– Carter Moss

Fronted by Tshurhard Chivas and Havanah Moxie, Kinky Notti puts all the wide-ranging sounds of Chicago through a hip-hop filter on its Succomb debut to deliver some of the sassiest, most seductive and sensuous urban-inflected alternative pop music since, oh, say, Prince at his dirty-minded love-sexiest best. Minor quibble aside – just wanted to hear more variations in tempo – “Kink Not” may be the best flavor out of Chicago since “House.” (www.kinkynotti.com)
– David C. Eldredge

Having survived a horrific accident that totaled their van and scuttled their first ever East Coast tour, power trio Mass Shivers return a year later with Contoured Heat. True to past recorded form (rather than classic metal-edged arena-rock history would lead one to expect from such a configuration), the guys make good use of pedals, sustain, and other studio effects to carve a sound that’s more fusion/prog-like over its 10-cut reach. Thankfully, the Shivers avoid the blatant excess and self-indulgent pitfalls inherent in such genre flirtations; but while their ambitious, out-of-the-box musical aspirations are interesting, it doesn’t necessarily prevent an equally inherent redundancy of sound and structure. (www.massshivers.com)
– David C. Eldredge

Counting former members of Teen Idols and Plain White T’s, it’s no surprise that ScissorsYou Can Make It Dangerous is a pop-punk record that any fan of the genre could enjoy. That said, trite songs and clichés creep up often, such as on “Say It Again,” “Us And Our Old Lady,” and “Suddenly.” Regardless, this is a solid effort from a band with a distinguished pedigree. (www.thescissors.com)
– Dean Ramos

What happens when a quartet of decent rockers outgrow their garage? Side Of Beef answer with Choice Cuts. “Summertime Sunday” and “Live My Life” are satisfactory slabs of Grade-A funk-infused power, with the three other selections supplying more straightforward, Midwestern rock grooves. Their self-described “meaty” sound remains a mite rare, but it shouldn’t be long before their at-the-moment middling melodies become well done. (www.myspace.com/sideofbeefband)
– Jeff Berkwits

Calling yourself an American rebel over a canned blues-rock riff isn’t the most stirring way to begin an EP, though Sugar Pusher (Lauren Ritchie and Matthew Kerr) eventually settle on a truer identity. With the Live At The Suga Shack EP, the duo occasionally strive for some four-on-the-floor attitude, but ultimately Ritchie’s feel for light funk gives the outing an adult-contemporary flair. If Kerr can tone down his guitar fills and solos and play for the song, it might prove a fruitful direction. (www.sugarpusher.net)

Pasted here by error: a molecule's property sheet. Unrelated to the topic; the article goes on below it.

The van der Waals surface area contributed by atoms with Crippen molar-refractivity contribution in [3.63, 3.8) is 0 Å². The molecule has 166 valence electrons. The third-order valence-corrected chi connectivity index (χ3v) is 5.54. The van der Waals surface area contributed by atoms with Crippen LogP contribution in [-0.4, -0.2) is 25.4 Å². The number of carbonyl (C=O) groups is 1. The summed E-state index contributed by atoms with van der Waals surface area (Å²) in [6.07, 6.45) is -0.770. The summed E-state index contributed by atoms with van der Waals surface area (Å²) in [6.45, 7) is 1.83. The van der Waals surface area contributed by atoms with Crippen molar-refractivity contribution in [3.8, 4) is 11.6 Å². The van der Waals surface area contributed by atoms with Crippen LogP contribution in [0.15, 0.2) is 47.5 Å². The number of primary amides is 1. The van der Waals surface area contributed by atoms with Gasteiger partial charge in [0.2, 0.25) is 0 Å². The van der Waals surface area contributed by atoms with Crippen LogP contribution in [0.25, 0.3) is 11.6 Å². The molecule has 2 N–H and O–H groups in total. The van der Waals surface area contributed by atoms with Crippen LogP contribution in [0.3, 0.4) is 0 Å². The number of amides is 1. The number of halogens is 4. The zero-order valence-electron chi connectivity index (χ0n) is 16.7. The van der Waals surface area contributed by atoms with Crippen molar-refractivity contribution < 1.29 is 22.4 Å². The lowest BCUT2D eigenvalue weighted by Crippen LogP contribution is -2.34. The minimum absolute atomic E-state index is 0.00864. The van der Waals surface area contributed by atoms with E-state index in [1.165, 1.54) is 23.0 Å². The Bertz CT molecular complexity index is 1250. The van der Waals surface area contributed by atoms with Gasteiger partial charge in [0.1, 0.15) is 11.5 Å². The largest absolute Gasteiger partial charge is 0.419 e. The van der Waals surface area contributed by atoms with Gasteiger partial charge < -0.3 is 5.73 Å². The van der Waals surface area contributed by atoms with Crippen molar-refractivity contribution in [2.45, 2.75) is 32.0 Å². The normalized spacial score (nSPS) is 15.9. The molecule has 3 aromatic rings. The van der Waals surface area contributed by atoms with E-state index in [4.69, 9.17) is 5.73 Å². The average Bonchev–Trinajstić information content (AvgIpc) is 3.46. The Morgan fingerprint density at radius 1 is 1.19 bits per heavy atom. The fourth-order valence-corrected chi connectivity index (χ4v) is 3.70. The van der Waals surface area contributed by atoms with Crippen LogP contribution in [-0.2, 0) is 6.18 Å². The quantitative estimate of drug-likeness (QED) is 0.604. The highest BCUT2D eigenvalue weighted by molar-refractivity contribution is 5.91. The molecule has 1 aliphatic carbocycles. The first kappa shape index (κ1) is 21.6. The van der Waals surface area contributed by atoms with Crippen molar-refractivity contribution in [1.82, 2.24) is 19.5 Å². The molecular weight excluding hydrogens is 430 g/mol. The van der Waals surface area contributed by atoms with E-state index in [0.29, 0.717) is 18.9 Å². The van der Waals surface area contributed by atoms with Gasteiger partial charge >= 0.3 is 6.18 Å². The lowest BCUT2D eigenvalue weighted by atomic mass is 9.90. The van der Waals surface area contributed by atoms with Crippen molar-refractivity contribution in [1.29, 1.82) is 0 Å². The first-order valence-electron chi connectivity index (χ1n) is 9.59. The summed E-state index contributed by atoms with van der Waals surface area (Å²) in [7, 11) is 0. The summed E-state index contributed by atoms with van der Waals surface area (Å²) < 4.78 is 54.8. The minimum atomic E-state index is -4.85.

– Steve Forstneger

Tommy & Ptolemy‘s comedic trip-hop collection, High School Senior Moment, brings Cheech & Chong’s 1970s gem “Sister Mary Elephant (SHUDD-UP!)” to mind, save instead of stoner humor, this duo aim squarely at the socio/politico satiric jugular, as their re-take on the similar era-ed Last Poets’ “The Revolution Will Not Be Televised” makes abundantly clear. While the title cut’s notion is clever, its – along with the rest of the material’s – irony and gadget/knob turnings are so obviously self-evident as to have very long shelf life. (www.myspace.com/tommyptolemy)
– David C. Eldredge

DeKalb’s 29 Needles not only sound like a jigsaw puzzle, but a number of them that have been haphazardly dumped into one box. The dominant tones on their self-titled EP are Pantera and Korn, and when they concentrate on the pulverizing assault of the former they brook no arguments. But a tone-deaf co-vocalist, boilerplate “I’m screwed up/you screwed me up” diatribes, and canned synth effects ensnarl what should be a simple formula. (wwww.myspace.com/twentynineneedlesmusic)
– Steve Forstneger

The male/female harmony mix that drives Unicycle Loves You‘s Mirror, Mirror (Highwheel) is likely to earn instant comparisons to the like-minded New Pornographers. The group also demonstrates everything from an affinity for the straight-up rockin’ ’60s to the psychedelic era that followed and plenty of modern indie-rock influence, ensuring a cross-cultural swath of smartly sculpted songs. (www.myspace.com/unicycle)
–Andy Argyrakis

We Drive Yeah infuses its hard-hitting debut, Cult Classic, with ambitious arrangements and inventive harmonies. At times, the sound is a little too commercial, but it’s hard to complain about fast-paced gems like “Fruit Of Her Heart,” especially when lead vocalist/guitarist Chris Lamb is channeling The Cure’s Robert Smith. The band is even more impressive on the subtle “Lifebound” and “Class Action Hero,” which bring to mind the early days of English punk. (www.wedriveyeah.com)
– Terrence Flamm

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Category: Around Hear, Columns, Monthly